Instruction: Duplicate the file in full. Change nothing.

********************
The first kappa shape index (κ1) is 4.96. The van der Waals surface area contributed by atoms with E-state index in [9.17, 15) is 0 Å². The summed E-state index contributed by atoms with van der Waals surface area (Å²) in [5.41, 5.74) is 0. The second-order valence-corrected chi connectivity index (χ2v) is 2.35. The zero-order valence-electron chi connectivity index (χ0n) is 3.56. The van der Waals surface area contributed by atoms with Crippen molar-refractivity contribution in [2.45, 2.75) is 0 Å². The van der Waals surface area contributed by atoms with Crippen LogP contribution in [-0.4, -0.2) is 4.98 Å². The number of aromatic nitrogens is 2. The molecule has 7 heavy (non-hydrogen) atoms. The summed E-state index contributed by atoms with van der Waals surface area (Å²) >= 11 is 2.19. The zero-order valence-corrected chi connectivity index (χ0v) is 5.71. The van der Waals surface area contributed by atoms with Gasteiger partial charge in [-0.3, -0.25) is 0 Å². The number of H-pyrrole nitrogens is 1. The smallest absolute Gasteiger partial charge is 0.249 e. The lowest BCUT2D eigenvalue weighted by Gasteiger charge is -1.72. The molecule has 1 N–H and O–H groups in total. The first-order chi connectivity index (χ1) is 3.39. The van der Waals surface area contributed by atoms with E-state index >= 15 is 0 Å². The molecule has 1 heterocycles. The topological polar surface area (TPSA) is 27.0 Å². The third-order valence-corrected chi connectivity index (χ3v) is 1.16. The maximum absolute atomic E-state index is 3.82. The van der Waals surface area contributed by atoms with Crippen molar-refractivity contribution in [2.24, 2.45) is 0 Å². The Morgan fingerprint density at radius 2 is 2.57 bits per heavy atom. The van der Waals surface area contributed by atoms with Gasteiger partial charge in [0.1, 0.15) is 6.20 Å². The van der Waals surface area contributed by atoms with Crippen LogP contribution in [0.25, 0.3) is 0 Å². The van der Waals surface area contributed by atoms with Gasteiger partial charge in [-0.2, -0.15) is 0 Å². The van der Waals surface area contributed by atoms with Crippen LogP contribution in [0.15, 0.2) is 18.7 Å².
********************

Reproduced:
The first kappa shape index (κ1) is 4.96. The van der Waals surface area contributed by atoms with E-state index in [9.17, 15) is 0 Å². The summed E-state index contributed by atoms with van der Waals surface area (Å²) in [5.41, 5.74) is 0. The second-order valence-corrected chi connectivity index (χ2v) is 2.35. The zero-order valence-electron chi connectivity index (χ0n) is 3.56. The van der Waals surface area contributed by atoms with Crippen molar-refractivity contribution in [2.45, 2.75) is 0 Å². The van der Waals surface area contributed by atoms with Crippen LogP contribution in [-0.4, -0.2) is 4.98 Å². The number of aromatic nitrogens is 2. The molecule has 7 heavy (non-hydrogen) atoms. The summed E-state index contributed by atoms with van der Waals surface area (Å²) >= 11 is 2.19. The zero-order valence-corrected chi connectivity index (χ0v) is 5.71. The van der Waals surface area contributed by atoms with Gasteiger partial charge in [-0.3, -0.25) is 0 Å². The number of H-pyrrole nitrogens is 1. The smallest absolute Gasteiger partial charge is 0.249 e. The lowest BCUT2D eigenvalue weighted by Gasteiger charge is -1.72. The molecule has 1 N–H and O–H groups in total. The first-order chi connectivity index (χ1) is 3.39. The van der Waals surface area contributed by atoms with E-state index >= 15 is 0 Å². The molecule has 1 heterocycles. The topological polar surface area (TPSA) is 27.0 Å². The third-order valence-corrected chi connectivity index (χ3v) is 1.16. The maximum absolute atomic E-state index is 3.82. The van der Waals surface area contributed by atoms with Crippen molar-refractivity contribution in [2.24, 2.45) is 0 Å². The Morgan fingerprint density at radius 2 is 2.57 bits per heavy atom. The van der Waals surface area contributed by atoms with Gasteiger partial charge in [0.1, 0.15) is 6.20 Å². The van der Waals surface area contributed by atoms with Crippen LogP contribution in [0.25, 0.3) is 0 Å². The van der Waals surface area contributed by atoms with Gasteiger partial charge in [-0.2, -0.15) is 0 Å². The van der Waals surface area contributed by atoms with Crippen LogP contribution in [0.15, 0.2) is 18.7 Å².